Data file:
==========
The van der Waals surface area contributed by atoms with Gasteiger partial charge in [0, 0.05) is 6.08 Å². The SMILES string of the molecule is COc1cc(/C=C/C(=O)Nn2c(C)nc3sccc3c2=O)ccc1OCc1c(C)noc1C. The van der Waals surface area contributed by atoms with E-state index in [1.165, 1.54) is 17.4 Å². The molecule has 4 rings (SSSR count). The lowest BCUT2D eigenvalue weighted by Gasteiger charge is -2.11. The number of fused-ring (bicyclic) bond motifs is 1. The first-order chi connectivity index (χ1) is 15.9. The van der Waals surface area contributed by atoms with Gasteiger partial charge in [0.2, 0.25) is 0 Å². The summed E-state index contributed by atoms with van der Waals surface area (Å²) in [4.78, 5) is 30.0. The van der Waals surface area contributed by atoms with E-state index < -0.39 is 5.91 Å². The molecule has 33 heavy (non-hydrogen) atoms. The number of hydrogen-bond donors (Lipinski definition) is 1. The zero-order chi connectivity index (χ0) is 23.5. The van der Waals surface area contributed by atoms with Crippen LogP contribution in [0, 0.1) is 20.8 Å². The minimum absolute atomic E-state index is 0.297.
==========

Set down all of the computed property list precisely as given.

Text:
The van der Waals surface area contributed by atoms with Gasteiger partial charge in [0, 0.05) is 6.08 Å². The SMILES string of the molecule is COc1cc(/C=C/C(=O)Nn2c(C)nc3sccc3c2=O)ccc1OCc1c(C)noc1C. The van der Waals surface area contributed by atoms with E-state index in [1.165, 1.54) is 17.4 Å². The molecule has 4 rings (SSSR count). The lowest BCUT2D eigenvalue weighted by Gasteiger charge is -2.11. The number of fused-ring (bicyclic) bond motifs is 1. The first-order chi connectivity index (χ1) is 15.9. The van der Waals surface area contributed by atoms with Gasteiger partial charge in [0.2, 0.25) is 0 Å². The summed E-state index contributed by atoms with van der Waals surface area (Å²) in [4.78, 5) is 30.0. The van der Waals surface area contributed by atoms with E-state index < -0.39 is 5.91 Å². The molecule has 33 heavy (non-hydrogen) atoms. The number of hydrogen-bond donors (Lipinski definition) is 1. The zero-order chi connectivity index (χ0) is 23.5. The van der Waals surface area contributed by atoms with Crippen LogP contribution in [0, 0.1) is 20.8 Å². The minimum absolute atomic E-state index is 0.297.